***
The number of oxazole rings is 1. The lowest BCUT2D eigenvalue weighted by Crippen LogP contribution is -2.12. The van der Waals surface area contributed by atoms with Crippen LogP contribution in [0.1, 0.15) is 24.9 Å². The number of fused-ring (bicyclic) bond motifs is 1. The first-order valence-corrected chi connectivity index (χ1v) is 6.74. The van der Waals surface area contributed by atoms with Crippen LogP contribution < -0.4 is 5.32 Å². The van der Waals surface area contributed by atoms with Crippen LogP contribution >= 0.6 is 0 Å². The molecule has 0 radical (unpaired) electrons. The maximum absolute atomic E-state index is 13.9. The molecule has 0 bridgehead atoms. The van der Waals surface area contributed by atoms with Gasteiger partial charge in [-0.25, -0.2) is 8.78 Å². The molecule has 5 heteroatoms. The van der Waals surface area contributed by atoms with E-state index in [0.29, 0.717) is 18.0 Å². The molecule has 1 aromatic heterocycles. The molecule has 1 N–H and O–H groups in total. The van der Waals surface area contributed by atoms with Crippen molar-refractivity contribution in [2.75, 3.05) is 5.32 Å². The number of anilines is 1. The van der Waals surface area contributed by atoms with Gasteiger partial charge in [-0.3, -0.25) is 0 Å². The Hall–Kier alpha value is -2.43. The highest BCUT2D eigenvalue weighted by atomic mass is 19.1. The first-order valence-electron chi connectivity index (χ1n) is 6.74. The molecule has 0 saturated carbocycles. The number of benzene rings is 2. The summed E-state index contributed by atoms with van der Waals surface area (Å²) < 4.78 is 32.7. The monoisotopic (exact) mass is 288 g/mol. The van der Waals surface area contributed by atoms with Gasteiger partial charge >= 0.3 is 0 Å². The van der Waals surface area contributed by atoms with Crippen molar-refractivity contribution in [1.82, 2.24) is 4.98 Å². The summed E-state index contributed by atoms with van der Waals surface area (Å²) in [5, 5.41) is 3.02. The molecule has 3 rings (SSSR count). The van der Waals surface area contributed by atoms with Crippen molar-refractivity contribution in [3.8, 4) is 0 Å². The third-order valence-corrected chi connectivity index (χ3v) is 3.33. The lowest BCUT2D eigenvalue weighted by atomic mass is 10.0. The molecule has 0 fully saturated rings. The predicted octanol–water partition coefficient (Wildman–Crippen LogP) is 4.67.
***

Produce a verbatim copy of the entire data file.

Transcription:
The number of oxazole rings is 1. The lowest BCUT2D eigenvalue weighted by Crippen LogP contribution is -2.12. The van der Waals surface area contributed by atoms with Crippen LogP contribution in [0.1, 0.15) is 24.9 Å². The number of fused-ring (bicyclic) bond motifs is 1. The first-order valence-corrected chi connectivity index (χ1v) is 6.74. The van der Waals surface area contributed by atoms with Crippen LogP contribution < -0.4 is 5.32 Å². The van der Waals surface area contributed by atoms with Crippen LogP contribution >= 0.6 is 0 Å². The molecule has 0 radical (unpaired) electrons. The maximum absolute atomic E-state index is 13.9. The molecule has 0 bridgehead atoms. The van der Waals surface area contributed by atoms with Gasteiger partial charge in [-0.25, -0.2) is 8.78 Å². The molecule has 5 heteroatoms. The van der Waals surface area contributed by atoms with E-state index in [0.29, 0.717) is 18.0 Å². The molecule has 1 aromatic heterocycles. The molecule has 1 N–H and O–H groups in total. The van der Waals surface area contributed by atoms with Crippen molar-refractivity contribution in [2.75, 3.05) is 5.32 Å². The number of anilines is 1. The van der Waals surface area contributed by atoms with Gasteiger partial charge in [-0.3, -0.25) is 0 Å². The Hall–Kier alpha value is -2.43. The highest BCUT2D eigenvalue weighted by atomic mass is 19.1. The first-order valence-electron chi connectivity index (χ1n) is 6.74. The molecule has 0 saturated carbocycles. The number of benzene rings is 2. The summed E-state index contributed by atoms with van der Waals surface area (Å²) < 4.78 is 32.7. The monoisotopic (exact) mass is 288 g/mol. The van der Waals surface area contributed by atoms with Gasteiger partial charge >= 0.3 is 0 Å². The van der Waals surface area contributed by atoms with Crippen molar-refractivity contribution in [1.82, 2.24) is 4.98 Å². The summed E-state index contributed by atoms with van der Waals surface area (Å²) in [5, 5.41) is 3.02. The molecule has 3 rings (SSSR count). The van der Waals surface area contributed by atoms with Crippen molar-refractivity contribution in [3.8, 4) is 0 Å². The third-order valence-corrected chi connectivity index (χ3v) is 3.33. The lowest BCUT2D eigenvalue weighted by atomic mass is 10.0. The molecule has 0 fully saturated rings. The predicted octanol–water partition coefficient (Wildman–Crippen LogP) is 4.67.